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A short introduction to epidemiology Chapter 2: Incidence studies

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Incidence and Prevalence Incidence is the number of new cases of the condition over a specified period of time ... A short introduction to epidemiology ... – PowerPoint PPT presentation

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Title: A short introduction to epidemiology Chapter 2: Incidence studies


1
A short introduction to epidemiologyChapter 2
Incidence studies
  • Neil Pearce
  • Centre for Public Health Research
  • Massey University
  • Wellington, New Zealand

2
Birth
End of Follow up
Death other death lost to follow up
non-diseased symptoms severe disease
3
Incidence and Prevalence
  • Incidence is the number of new cases of the
    condition over a specified period of time
  • Prevalence is the number of cases of the
    condition at a particular point in time

4
Study Design Options
  • All epidemiological studies are (or should be)
    based on a particular population (the source
    population) followed over a particular period of
    time (the risk period)
  • The different study design options differ only in
    how the source population is defined and how
    information is drawn from this population and
    time period

5
Study Design Options
6
Chapter 2Incidence studies
  • Incidence studies
  • Measures of occurrence
  • Measures of effect
  • Incidence case-control studies
  • Measures of effect

7
Incidence Studies
  • Cohort studies, follow-up studies, longitudinal
    studies, prospective studies
  • Uses all the information on the source population
    and risk period, i.e. collect information on
    exposure and outcome for everyone in the study
  • Compares incidence in exposed and non-exposed

8
Incidence Studies example
  • Taussig et al (1989). Cohort study of 1246
    infants born in Tucson during May 1980-October
    1984
  • Exposures Questionnaire on demographic factors,
    parental history. Cord blood
  • Outcomes Wheezing lower respiratory tract
    illness (3 years), atopy (6 years)

9
A Hypothetical Incidence Study
10
Incidence Proportion (Risk)
  • Proportion of study participants who experience
    the outcome (for the first time)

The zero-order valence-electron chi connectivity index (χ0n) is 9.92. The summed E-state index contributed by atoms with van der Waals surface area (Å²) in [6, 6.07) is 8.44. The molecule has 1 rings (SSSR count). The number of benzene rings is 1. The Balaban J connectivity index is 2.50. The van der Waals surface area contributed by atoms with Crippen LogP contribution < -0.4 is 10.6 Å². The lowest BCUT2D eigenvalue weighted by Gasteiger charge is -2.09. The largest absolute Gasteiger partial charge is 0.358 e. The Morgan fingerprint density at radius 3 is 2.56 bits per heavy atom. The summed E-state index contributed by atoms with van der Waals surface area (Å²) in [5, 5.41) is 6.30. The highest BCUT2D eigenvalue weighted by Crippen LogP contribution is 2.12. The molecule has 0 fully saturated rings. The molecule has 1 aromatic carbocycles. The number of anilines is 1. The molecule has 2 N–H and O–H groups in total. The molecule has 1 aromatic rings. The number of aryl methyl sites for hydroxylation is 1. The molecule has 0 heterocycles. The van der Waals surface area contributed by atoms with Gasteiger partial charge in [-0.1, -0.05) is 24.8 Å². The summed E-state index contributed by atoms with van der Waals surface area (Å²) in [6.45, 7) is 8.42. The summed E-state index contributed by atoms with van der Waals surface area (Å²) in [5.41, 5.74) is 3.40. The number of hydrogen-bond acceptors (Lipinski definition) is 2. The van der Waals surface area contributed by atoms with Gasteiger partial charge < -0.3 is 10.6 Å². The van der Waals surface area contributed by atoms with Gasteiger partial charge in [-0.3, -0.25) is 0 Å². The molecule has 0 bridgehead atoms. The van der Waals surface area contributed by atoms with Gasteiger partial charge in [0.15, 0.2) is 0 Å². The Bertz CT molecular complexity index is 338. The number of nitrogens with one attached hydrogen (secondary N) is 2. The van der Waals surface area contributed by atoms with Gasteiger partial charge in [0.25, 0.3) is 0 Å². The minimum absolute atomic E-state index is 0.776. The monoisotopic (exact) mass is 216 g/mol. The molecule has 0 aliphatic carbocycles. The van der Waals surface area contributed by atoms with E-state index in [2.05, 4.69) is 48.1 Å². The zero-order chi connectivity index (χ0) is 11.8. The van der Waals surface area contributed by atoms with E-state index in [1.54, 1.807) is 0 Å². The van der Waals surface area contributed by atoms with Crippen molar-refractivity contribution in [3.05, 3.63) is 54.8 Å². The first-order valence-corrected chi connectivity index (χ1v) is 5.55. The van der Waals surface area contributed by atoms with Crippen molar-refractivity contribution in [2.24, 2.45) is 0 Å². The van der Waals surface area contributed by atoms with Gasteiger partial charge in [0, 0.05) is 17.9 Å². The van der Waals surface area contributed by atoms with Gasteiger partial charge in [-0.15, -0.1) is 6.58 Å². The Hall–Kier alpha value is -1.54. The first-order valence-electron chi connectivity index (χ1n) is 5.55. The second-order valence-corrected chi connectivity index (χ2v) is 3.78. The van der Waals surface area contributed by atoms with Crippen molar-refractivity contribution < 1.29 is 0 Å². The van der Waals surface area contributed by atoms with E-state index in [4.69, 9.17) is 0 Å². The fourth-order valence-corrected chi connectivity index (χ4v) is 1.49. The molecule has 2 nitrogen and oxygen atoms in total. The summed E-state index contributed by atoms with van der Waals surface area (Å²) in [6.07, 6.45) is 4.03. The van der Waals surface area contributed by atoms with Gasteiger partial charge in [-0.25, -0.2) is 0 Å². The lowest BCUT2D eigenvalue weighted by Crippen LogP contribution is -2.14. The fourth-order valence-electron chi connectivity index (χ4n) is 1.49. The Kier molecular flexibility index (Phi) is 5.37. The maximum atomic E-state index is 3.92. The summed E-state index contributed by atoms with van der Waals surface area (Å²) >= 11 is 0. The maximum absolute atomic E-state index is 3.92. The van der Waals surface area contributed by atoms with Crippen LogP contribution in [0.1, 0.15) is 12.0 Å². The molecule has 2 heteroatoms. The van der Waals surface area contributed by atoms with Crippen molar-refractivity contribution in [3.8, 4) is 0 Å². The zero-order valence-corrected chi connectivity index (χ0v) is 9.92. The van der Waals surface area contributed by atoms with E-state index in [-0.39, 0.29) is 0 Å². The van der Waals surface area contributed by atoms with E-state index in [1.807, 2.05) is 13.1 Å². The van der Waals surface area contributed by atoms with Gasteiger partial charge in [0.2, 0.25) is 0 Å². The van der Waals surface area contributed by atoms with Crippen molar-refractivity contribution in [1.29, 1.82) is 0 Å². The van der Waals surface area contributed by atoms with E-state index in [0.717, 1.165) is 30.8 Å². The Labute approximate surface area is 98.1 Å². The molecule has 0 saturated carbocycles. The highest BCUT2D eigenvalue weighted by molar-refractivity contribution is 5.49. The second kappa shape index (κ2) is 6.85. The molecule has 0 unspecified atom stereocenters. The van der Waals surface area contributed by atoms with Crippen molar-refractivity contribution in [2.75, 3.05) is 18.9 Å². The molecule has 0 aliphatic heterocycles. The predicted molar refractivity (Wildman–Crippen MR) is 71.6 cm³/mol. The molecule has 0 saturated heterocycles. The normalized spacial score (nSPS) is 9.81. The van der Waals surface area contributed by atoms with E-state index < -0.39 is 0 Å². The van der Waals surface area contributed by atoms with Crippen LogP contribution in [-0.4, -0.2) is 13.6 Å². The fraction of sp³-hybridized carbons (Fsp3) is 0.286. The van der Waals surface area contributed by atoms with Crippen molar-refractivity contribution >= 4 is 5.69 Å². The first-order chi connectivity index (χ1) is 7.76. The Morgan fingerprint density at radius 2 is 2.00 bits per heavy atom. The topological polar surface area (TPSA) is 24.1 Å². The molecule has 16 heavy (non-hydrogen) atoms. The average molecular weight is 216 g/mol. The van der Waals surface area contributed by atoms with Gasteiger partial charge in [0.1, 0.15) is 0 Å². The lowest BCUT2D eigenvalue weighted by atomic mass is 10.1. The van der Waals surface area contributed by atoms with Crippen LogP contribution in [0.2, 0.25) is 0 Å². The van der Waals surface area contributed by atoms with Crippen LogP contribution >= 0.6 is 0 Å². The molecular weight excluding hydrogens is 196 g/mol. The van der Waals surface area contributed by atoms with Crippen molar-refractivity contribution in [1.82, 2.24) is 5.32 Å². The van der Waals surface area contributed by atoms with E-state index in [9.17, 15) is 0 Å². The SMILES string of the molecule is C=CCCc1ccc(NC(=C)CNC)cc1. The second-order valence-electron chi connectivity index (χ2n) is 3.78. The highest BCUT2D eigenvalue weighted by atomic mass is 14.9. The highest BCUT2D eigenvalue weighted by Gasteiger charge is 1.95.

• When there are significant losses to follow-up
    the incidence proportion cannot be estimated
    directly

11
A Hypothetical Incidence Study
12
Incidence Rate
  • Number of new cases per unit time (e.g. per
    100,000 person-years)

13
A Hypothetical Incidence Study
14
Incidence Odds
  • Ratio of number of people who experience the
    outcome to the number of people who do not
    experience the outcome

15
Effect Measures in Incidence Studies
  • Rate ratio
  • Risk ratio
  • Odds ratio

16
A Hypothetical Incidence Study
17
Chapter 2Incidence studies
  • Incidence studies
  • Measures of occurrence
  • Measures of effect
  • Incidence case-control studies
  • Measures of effect

18
Birth
End of Follow up
Death other death lost to follow up
non-diseased symptoms severe disease
19
A Hypothetical Incidence Study
20
Odds Ratio
  • OR(1813/8187)/(952/9048) 2.11
  • i.e. odds ratio odds of outcome in the exposed
    divided by odds of outcome in the non-exposed
  • OR(1813/952)/(8187/9048) 2.11
  • i.e. odds ratio odds of exposure amongst the
    cases divided by odds of exposure in the non-cases

21
Odds Ratio
  • We can therefore estimate the odds ratio by
    taking all of the cases and a control sample of
    the non-cases

22
A Hypothetical Case-Control Study
23
Odds Ratio
  • OR(1813/1313)/(952/1452) 2.11
  • This incidence case-control study yields the same
    estimate as would have been obtained by an
    incidence study but with a much smaller number of
    participants because we include all of the cases
    but only a sample of the non-cases

24
Birth
End of Follow up
Death other death lost to follow up
non-diseased symptoms severe disease
25
Methods of Sampling Controls
  • From survivors (non-cases at end of follow-up)
    cumulative sampling
  • From source population case-base sampling
  • From person-years density sampling

26
Methods of Sampling Controls
27
Hypothetical Case-Control Studies
28
Incidence Case-Control Studies example
  • Infante-Rivard (1993), incidence case-control
    study of 3-4 year old children
  • Cases 457 children with first-time diagnosis of
    asthma
  • Controls sample of children of same age without
    a diagnosis of asthma
  • Exposures indoor environmental risk factors

29
Case-Control Studies
  • Retrospective studies
  • Case-referent studies
  • Case-compeer studies

30
Misconceptions About Case-Control Studies
  • Proceeds from effect (disease) to cause
    (exposure), i.e. reverse causality
  • Inherently more prone to bias than cohort studies
  • Odds ratio only approximately estimates the
    relative risk
  • Depends on a rare disease assumption

31
A short introduction to epidemiologyChapter 2
Incidence studies
  • Neil Pearce
  • Centre for Public Health Research
  • Massey University
  • Wellington, New Zealand
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